By BEN HAVENS/Montana State News

Methamphetamine use has not significantly decreased since the implementation of the Montana Meth Project ads in 2005.

The graphic ads depict the adverse affects of meth use in an attempt to dissuade meth use, particularly among the younger demographics.

The Montana Meth Project, which began as a private organization but now operates using state government funds, reports that use of methamphetamine use has decreased among multiple demographics including teenagers since the ads syndication. However, causation is questionable.

Meth use had already been decreasing among these demographics prior to the ads.  Montana meth use was highest in 1999 at 13 percent%, which was 6 percent higher than the national average. Rates continued to lower to 12 percent in 2001, 9 percent in 2003, 8 percent  in 2005 when the ads first began, and then down to the national 6 percent  in 2007.  Although it didn’t show the largest decrease, 2007 did mark the year when Montana meth use declined to the national level.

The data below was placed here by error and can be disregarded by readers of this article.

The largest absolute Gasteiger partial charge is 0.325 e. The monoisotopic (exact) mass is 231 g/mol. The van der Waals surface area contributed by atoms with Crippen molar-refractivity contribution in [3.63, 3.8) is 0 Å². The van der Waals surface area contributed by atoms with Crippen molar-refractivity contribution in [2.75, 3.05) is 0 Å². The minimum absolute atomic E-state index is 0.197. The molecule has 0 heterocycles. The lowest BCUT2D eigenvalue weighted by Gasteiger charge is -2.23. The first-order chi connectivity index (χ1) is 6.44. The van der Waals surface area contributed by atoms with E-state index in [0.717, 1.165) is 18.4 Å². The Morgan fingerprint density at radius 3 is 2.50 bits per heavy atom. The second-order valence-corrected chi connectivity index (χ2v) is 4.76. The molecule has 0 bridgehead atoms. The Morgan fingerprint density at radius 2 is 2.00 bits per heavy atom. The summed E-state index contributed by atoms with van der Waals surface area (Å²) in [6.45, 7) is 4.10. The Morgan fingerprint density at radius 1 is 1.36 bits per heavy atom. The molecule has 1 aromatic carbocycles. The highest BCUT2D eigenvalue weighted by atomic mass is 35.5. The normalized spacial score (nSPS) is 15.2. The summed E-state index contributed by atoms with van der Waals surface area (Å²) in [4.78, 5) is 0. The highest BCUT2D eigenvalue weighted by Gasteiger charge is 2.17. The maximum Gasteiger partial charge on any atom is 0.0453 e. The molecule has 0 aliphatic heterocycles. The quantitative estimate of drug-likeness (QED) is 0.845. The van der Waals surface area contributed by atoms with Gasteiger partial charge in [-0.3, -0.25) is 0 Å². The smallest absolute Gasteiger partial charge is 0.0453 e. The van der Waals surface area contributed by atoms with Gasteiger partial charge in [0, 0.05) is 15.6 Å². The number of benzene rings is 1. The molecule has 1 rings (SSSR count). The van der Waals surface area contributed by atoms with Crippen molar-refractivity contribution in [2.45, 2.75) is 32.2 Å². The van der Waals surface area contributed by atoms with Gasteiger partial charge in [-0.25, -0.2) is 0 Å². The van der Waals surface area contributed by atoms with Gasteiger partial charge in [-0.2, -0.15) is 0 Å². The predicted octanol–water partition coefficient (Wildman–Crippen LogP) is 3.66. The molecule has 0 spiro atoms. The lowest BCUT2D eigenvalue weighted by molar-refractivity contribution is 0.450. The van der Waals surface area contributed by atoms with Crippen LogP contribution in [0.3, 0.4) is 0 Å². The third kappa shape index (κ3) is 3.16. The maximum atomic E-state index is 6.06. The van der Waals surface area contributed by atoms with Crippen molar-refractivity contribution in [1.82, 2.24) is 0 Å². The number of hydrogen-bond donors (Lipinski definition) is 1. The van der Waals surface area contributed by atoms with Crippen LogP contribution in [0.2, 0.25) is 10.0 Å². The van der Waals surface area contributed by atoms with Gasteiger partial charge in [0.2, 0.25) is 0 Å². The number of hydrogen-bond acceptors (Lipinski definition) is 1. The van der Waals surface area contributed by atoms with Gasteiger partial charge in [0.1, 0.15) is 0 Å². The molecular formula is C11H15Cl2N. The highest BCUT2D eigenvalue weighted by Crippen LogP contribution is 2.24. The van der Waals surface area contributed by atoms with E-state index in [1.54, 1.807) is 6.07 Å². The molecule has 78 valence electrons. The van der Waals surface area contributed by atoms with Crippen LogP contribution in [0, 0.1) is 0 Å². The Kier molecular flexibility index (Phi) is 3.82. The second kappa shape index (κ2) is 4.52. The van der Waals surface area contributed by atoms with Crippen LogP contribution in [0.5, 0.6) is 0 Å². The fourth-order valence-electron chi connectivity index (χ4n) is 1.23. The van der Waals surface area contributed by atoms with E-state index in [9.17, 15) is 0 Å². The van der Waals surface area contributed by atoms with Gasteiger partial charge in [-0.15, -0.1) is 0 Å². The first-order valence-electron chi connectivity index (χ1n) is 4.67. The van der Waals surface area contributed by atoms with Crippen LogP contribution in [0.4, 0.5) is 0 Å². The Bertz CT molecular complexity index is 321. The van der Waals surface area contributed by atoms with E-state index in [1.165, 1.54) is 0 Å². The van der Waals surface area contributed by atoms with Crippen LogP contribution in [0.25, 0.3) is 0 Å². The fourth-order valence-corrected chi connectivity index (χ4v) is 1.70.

Meth use in Wyoming surpassed Montana in 2002, and has remained consistently higher since the most recent 2009 data. Results are similar across different demographics.  Children below the age of 17, and adults above the age of 17, all showed roughly the same rates of decrease from 2005 to 2009 as they did in 1999 to 2004.

— Edited by Noah Bostrom

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